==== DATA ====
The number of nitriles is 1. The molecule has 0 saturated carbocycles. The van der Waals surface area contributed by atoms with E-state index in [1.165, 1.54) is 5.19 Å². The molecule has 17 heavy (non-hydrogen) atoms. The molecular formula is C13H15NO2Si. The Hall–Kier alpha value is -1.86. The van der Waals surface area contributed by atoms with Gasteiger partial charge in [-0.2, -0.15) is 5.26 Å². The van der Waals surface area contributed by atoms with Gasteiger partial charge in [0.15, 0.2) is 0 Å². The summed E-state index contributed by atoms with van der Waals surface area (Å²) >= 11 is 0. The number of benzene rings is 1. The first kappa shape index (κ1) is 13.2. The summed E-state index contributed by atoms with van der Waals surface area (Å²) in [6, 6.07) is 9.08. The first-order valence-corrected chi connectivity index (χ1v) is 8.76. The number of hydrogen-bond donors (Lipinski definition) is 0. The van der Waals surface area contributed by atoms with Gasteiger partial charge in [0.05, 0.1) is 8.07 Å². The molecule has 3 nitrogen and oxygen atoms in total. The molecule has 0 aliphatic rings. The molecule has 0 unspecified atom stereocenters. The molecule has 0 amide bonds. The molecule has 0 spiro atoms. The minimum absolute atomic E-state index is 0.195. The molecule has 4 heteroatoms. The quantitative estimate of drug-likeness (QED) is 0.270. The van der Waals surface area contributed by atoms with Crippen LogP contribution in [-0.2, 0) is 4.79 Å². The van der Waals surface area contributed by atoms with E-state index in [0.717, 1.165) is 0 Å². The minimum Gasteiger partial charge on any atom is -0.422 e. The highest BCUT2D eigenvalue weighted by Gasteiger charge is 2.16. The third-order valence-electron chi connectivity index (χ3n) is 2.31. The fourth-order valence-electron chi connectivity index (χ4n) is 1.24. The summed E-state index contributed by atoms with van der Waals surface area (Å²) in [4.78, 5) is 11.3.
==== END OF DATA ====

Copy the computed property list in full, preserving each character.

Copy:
The number of nitriles is 1. The molecule has 0 saturated carbocycles. The van der Waals surface area contributed by atoms with E-state index in [1.165, 1.54) is 5.19 Å². The molecule has 17 heavy (non-hydrogen) atoms. The molecular formula is C13H15NO2Si. The Hall–Kier alpha value is -1.86. The van der Waals surface area contributed by atoms with Gasteiger partial charge in [-0.2, -0.15) is 5.26 Å². The van der Waals surface area contributed by atoms with Gasteiger partial charge in [0.15, 0.2) is 0 Å². The summed E-state index contributed by atoms with van der Waals surface area (Å²) >= 11 is 0. The number of benzene rings is 1. The first kappa shape index (κ1) is 13.2. The summed E-state index contributed by atoms with van der Waals surface area (Å²) in [6, 6.07) is 9.08. The first-order valence-corrected chi connectivity index (χ1v) is 8.76. The number of hydrogen-bond donors (Lipinski definition) is 0. The van der Waals surface area contributed by atoms with Gasteiger partial charge in [0.05, 0.1) is 8.07 Å². The molecule has 3 nitrogen and oxygen atoms in total. The molecule has 0 aliphatic rings. The molecule has 0 unspecified atom stereocenters. The molecule has 0 amide bonds. The molecule has 0 spiro atoms. The minimum absolute atomic E-state index is 0.195. The molecule has 4 heteroatoms. The quantitative estimate of drug-likeness (QED) is 0.270. The van der Waals surface area contributed by atoms with Crippen LogP contribution in [-0.2, 0) is 4.79 Å². The van der Waals surface area contributed by atoms with E-state index in [0.717, 1.165) is 0 Å². The minimum Gasteiger partial charge on any atom is -0.422 e. The highest BCUT2D eigenvalue weighted by Gasteiger charge is 2.16. The third-order valence-electron chi connectivity index (χ3n) is 2.31. The fourth-order valence-electron chi connectivity index (χ4n) is 1.24. The summed E-state index contributed by atoms with van der Waals surface area (Å²) in [4.78, 5) is 11.3.